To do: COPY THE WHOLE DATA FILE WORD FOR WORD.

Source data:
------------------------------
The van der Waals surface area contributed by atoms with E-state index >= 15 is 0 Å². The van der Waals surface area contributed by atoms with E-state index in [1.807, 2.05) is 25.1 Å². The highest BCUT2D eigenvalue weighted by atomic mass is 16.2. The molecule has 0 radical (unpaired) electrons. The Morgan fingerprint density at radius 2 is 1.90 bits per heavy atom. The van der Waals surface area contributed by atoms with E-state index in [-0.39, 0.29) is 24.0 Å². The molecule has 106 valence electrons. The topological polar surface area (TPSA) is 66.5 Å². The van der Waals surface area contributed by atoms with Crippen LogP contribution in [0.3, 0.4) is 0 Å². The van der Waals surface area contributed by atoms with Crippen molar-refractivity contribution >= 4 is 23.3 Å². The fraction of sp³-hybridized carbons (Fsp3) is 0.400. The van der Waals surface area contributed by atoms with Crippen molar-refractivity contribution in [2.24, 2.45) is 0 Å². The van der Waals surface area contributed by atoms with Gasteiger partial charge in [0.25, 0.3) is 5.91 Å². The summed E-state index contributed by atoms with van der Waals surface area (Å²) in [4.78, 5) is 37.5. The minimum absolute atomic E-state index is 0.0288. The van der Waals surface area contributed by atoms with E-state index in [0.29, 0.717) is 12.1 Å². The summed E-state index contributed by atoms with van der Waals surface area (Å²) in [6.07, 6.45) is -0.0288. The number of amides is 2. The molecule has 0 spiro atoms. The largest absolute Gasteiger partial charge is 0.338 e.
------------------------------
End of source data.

The van der Waals surface area contributed by atoms with E-state index >= 15 is 0 Å². The van der Waals surface area contributed by atoms with E-state index in [1.807, 2.05) is 25.1 Å². The highest BCUT2D eigenvalue weighted by atomic mass is 16.2. The molecule has 0 radical (unpaired) electrons. The Morgan fingerprint density at radius 2 is 1.90 bits per heavy atom. The van der Waals surface area contributed by atoms with E-state index in [-0.39, 0.29) is 24.0 Å². The molecule has 106 valence electrons. The topological polar surface area (TPSA) is 66.5 Å². The van der Waals surface area contributed by atoms with Crippen LogP contribution in [0.3, 0.4) is 0 Å². The van der Waals surface area contributed by atoms with Crippen molar-refractivity contribution >= 4 is 23.3 Å². The fraction of sp³-hybridized carbons (Fsp3) is 0.400. The van der Waals surface area contributed by atoms with Crippen molar-refractivity contribution in [2.24, 2.45) is 0 Å². The van der Waals surface area contributed by atoms with Gasteiger partial charge in [0.25, 0.3) is 5.91 Å². The summed E-state index contributed by atoms with van der Waals surface area (Å²) in [4.78, 5) is 37.5. The minimum absolute atomic E-state index is 0.0288. The van der Waals surface area contributed by atoms with E-state index in [0.29, 0.717) is 12.1 Å². The summed E-state index contributed by atoms with van der Waals surface area (Å²) in [6.07, 6.45) is -0.0288. The number of amides is 2. The molecule has 0 spiro atoms. The largest absolute Gasteiger partial charge is 0.338 e.